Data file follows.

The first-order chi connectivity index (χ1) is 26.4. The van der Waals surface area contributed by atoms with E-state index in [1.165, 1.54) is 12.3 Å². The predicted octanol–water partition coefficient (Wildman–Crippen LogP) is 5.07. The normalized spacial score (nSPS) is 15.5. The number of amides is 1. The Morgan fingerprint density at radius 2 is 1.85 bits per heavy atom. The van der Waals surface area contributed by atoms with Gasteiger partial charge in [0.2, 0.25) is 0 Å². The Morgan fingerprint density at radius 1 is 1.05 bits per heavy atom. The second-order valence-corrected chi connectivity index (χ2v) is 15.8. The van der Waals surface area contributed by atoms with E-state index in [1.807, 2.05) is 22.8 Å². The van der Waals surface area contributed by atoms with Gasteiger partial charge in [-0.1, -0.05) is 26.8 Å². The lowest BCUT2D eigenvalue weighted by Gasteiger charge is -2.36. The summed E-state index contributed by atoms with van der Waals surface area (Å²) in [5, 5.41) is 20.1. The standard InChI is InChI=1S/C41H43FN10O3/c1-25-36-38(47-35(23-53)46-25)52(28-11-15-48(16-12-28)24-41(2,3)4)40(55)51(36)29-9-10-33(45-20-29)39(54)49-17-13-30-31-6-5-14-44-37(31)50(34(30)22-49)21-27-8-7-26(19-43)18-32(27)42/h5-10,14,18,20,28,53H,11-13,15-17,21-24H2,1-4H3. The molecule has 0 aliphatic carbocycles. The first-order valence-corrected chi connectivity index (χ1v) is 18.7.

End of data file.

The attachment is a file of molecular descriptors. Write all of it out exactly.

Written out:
The first-order chi connectivity index (χ1) is 26.4. The van der Waals surface area contributed by atoms with E-state index in [1.165, 1.54) is 12.3 Å². The predicted octanol–water partition coefficient (Wildman–Crippen LogP) is 5.07. The normalized spacial score (nSPS) is 15.5. The number of amides is 1. The Morgan fingerprint density at radius 2 is 1.85 bits per heavy atom. The van der Waals surface area contributed by atoms with Gasteiger partial charge in [0.2, 0.25) is 0 Å². The Morgan fingerprint density at radius 1 is 1.05 bits per heavy atom. The second-order valence-corrected chi connectivity index (χ2v) is 15.8. The van der Waals surface area contributed by atoms with E-state index in [1.807, 2.05) is 22.8 Å². The van der Waals surface area contributed by atoms with Gasteiger partial charge in [-0.1, -0.05) is 26.8 Å². The lowest BCUT2D eigenvalue weighted by Gasteiger charge is -2.36. The summed E-state index contributed by atoms with van der Waals surface area (Å²) in [5, 5.41) is 20.1. The standard InChI is InChI=1S/C41H43FN10O3/c1-25-36-38(47-35(23-53)46-25)52(28-11-15-48(16-12-28)24-41(2,3)4)40(55)51(36)29-9-10-33(45-20-29)39(54)49-17-13-30-31-6-5-14-44-37(31)50(34(30)22-49)21-27-8-7-26(19-43)18-32(27)42/h5-10,14,18,20,28,53H,11-13,15-17,21-24H2,1-4H3. The molecule has 0 aliphatic carbocycles. The first-order valence-corrected chi connectivity index (χ1v) is 18.7.